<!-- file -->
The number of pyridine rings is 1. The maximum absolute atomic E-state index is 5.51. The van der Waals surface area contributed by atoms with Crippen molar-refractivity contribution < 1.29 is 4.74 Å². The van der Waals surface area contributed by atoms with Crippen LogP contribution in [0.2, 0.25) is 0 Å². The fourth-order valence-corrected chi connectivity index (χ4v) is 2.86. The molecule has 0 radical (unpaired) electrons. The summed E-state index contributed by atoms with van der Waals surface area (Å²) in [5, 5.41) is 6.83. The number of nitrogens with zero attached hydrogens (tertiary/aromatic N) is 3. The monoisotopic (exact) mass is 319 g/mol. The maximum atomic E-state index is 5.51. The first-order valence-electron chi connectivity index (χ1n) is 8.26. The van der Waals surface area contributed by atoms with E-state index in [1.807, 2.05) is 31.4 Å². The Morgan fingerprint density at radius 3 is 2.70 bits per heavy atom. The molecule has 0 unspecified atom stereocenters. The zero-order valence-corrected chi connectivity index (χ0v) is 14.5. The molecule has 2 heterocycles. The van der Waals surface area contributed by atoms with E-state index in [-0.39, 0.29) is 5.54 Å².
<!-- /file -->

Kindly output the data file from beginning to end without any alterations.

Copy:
The number of pyridine rings is 1. The maximum absolute atomic E-state index is 5.51. The van der Waals surface area contributed by atoms with Crippen molar-refractivity contribution < 1.29 is 4.74 Å². The van der Waals surface area contributed by atoms with Crippen LogP contribution in [0.2, 0.25) is 0 Å². The fourth-order valence-corrected chi connectivity index (χ4v) is 2.86. The molecule has 0 radical (unpaired) electrons. The summed E-state index contributed by atoms with van der Waals surface area (Å²) in [5, 5.41) is 6.83. The number of nitrogens with zero attached hydrogens (tertiary/aromatic N) is 3. The monoisotopic (exact) mass is 319 g/mol. The maximum atomic E-state index is 5.51. The first-order valence-electron chi connectivity index (χ1n) is 8.26. The van der Waals surface area contributed by atoms with E-state index in [1.807, 2.05) is 31.4 Å². The Morgan fingerprint density at radius 3 is 2.70 bits per heavy atom. The molecule has 0 unspecified atom stereocenters. The zero-order valence-corrected chi connectivity index (χ0v) is 14.5. The molecule has 2 heterocycles. The van der Waals surface area contributed by atoms with E-state index in [-0.39, 0.29) is 5.54 Å².